Being a parent is not always easy. Being a parent of a baby or young child who is deaf or hard-of-hearing brings new and different experiences. There may be times when you feel a range of powerful emotions – from grief to pride and back again. You are not alone.

For some parents, it may not come as a surprise to learn that their child has hearing loss/deafness, but for many it is unexpected. Adapting to the new reality of having a child who is deaf or hard-of-hearing can look different for each individual and family.  Many parents find it helpful to talk with other parents who also have children who are deaf or hard-of-hearing.  You can CONTACT US at any time, and our Family Support parents will help you connect to other parents.  If your child has not yet been identified as deaf or hard-of-hearing, but is still going through the screening process, please find more information here.

Families with children who are deaf or hard-of-hearing face many significant decisions, from where to receive Early Intervention services to what communication method to choose, to how to support child in community settings, such as daycare and preschool. Some important things to consider when you are making those decisions:

  • Are you making a decision that works best for your child and family’s situation?
  • Are you making the best decision you can at this time by investigating all the information available?
  • Are you basing your decision on evidence and facts from current research and findings?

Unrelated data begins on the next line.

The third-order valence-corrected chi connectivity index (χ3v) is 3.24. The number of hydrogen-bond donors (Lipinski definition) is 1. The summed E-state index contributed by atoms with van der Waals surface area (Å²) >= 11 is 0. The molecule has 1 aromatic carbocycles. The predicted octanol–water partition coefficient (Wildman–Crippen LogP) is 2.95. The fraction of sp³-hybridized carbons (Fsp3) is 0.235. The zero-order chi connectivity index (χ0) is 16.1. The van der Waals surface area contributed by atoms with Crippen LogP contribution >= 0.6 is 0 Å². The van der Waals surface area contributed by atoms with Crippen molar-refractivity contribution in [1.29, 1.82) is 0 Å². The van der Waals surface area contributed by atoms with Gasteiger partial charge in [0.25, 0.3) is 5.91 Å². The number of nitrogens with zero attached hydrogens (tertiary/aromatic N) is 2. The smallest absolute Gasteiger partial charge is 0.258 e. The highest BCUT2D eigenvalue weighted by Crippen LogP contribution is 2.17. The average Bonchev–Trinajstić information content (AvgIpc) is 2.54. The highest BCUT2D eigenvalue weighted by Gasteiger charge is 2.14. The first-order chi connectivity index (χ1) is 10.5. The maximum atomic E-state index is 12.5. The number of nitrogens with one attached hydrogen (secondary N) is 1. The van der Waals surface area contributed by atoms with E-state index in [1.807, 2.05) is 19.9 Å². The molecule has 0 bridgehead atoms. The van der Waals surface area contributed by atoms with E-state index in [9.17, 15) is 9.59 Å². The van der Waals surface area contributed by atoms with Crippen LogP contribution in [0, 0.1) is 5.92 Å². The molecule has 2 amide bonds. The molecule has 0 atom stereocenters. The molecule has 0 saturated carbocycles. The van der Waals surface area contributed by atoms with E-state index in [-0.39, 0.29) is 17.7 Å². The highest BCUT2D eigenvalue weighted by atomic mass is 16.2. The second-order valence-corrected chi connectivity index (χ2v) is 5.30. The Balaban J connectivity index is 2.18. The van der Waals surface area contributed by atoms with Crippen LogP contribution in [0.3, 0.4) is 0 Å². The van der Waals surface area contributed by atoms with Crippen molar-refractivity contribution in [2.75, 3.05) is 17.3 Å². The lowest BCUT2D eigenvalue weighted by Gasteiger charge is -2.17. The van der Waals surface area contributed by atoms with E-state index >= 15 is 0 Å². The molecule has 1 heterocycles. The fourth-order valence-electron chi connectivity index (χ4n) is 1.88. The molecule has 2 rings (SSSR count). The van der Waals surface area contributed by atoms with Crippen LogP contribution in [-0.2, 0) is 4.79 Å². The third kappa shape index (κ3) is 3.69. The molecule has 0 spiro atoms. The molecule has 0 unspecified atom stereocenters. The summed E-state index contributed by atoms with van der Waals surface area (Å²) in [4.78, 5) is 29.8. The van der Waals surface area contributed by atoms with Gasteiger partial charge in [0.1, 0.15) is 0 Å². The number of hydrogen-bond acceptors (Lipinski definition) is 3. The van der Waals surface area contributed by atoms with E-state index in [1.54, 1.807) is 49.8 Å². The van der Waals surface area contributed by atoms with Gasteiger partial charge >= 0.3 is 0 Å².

• Are you consulting with a variety of sources. As well as professionals, (such as the BC Early Hearing Program, Early Intervention agencies, audiologists and ENT doctors), many families find it helpful to meet with other parents of deaf and hard-of-hearing children, as well as adults who are deaf or hard-of-hearing.

The process of making all of these decisions can feel daunting.  Remember that your initial decisions may change over time as you learn more about different options for your child and as you grow together.  Raising a child who is deaf or hard-of-hearing is a journey, and as with any journey, it will have twists and turns along the way.

The search for information to help you make decisions and answer questions usually involves:

  • Knowing where you are now (supported by the results of assessments and observations).
  • Knowing where you want to go (your goals for your child) and how you are going to try to get there (the Individual Family Service Planning, or IFSP process).
  • Regularly evaluating where you are along the way and measuring development of abilities that show what is working (reassessment).
  • Investigating and making adjustments necessary to reach your goals or to set new goals (IFSP review).

What Research Does and Does Not Tell Us

Research tells us that no single communication mode is best for all deaf and hard-of-hearing children; every child is unique.  What is clear is that starting intervention early, (often by 6 months of age), predicts better language skills, regardless of communication mode.